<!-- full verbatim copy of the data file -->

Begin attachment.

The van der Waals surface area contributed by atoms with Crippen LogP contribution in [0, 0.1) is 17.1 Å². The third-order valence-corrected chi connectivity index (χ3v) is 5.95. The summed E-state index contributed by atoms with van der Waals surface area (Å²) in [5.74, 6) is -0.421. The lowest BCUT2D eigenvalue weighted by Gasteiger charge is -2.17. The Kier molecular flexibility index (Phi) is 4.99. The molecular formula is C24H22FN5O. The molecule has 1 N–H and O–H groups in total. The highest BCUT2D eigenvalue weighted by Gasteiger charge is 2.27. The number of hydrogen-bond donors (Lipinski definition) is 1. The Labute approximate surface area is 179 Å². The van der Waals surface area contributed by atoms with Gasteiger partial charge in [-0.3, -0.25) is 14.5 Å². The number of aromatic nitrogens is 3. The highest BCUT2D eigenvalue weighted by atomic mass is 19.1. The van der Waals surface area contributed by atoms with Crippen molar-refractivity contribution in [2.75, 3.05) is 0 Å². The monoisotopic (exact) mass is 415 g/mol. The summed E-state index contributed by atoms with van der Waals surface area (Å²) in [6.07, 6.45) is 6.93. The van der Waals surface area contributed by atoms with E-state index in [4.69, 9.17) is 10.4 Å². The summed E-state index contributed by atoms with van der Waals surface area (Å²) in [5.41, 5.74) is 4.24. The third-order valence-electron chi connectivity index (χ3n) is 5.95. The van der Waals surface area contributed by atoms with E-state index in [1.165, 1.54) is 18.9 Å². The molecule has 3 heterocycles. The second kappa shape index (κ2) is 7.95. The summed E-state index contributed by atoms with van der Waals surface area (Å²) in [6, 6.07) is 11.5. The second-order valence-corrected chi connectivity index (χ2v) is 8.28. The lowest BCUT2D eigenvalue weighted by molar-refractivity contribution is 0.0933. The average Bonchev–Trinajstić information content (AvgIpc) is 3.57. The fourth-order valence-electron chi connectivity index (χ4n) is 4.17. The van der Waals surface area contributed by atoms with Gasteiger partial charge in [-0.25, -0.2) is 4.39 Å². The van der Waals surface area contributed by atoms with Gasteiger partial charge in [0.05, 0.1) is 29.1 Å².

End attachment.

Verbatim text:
The van der Waals surface area contributed by atoms with Crippen LogP contribution in [0, 0.1) is 17.1 Å². The third-order valence-corrected chi connectivity index (χ3v) is 5.95. The summed E-state index contributed by atoms with van der Waals surface area (Å²) in [5.74, 6) is -0.421. The lowest BCUT2D eigenvalue weighted by Gasteiger charge is -2.17. The Kier molecular flexibility index (Phi) is 4.99. The molecular formula is C24H22FN5O. The molecule has 1 N–H and O–H groups in total. The highest BCUT2D eigenvalue weighted by Gasteiger charge is 2.27. The number of hydrogen-bond donors (Lipinski definition) is 1. The Labute approximate surface area is 179 Å². The van der Waals surface area contributed by atoms with Gasteiger partial charge in [-0.3, -0.25) is 14.5 Å². The number of aromatic nitrogens is 3. The highest BCUT2D eigenvalue weighted by atomic mass is 19.1. The van der Waals surface area contributed by atoms with Crippen molar-refractivity contribution in [2.75, 3.05) is 0 Å². The monoisotopic (exact) mass is 415 g/mol. The summed E-state index contributed by atoms with van der Waals surface area (Å²) in [6.07, 6.45) is 6.93. The van der Waals surface area contributed by atoms with E-state index in [4.69, 9.17) is 10.4 Å². The summed E-state index contributed by atoms with van der Waals surface area (Å²) in [5.41, 5.74) is 4.24. The third-order valence-electron chi connectivity index (χ3n) is 5.95. The van der Waals surface area contributed by atoms with E-state index in [1.165, 1.54) is 18.9 Å². The molecule has 3 heterocycles. The second kappa shape index (κ2) is 7.95. The summed E-state index contributed by atoms with van der Waals surface area (Å²) in [6, 6.07) is 11.5. The second-order valence-corrected chi connectivity index (χ2v) is 8.28. The lowest BCUT2D eigenvalue weighted by molar-refractivity contribution is 0.0933. The average Bonchev–Trinajstić information content (AvgIpc) is 3.57. The fourth-order valence-electron chi connectivity index (χ4n) is 4.17. The van der Waals surface area contributed by atoms with Gasteiger partial charge in [-0.25, -0.2) is 4.39 Å². The van der Waals surface area contributed by atoms with Gasteiger partial charge in [0.05, 0.1) is 29.1 Å².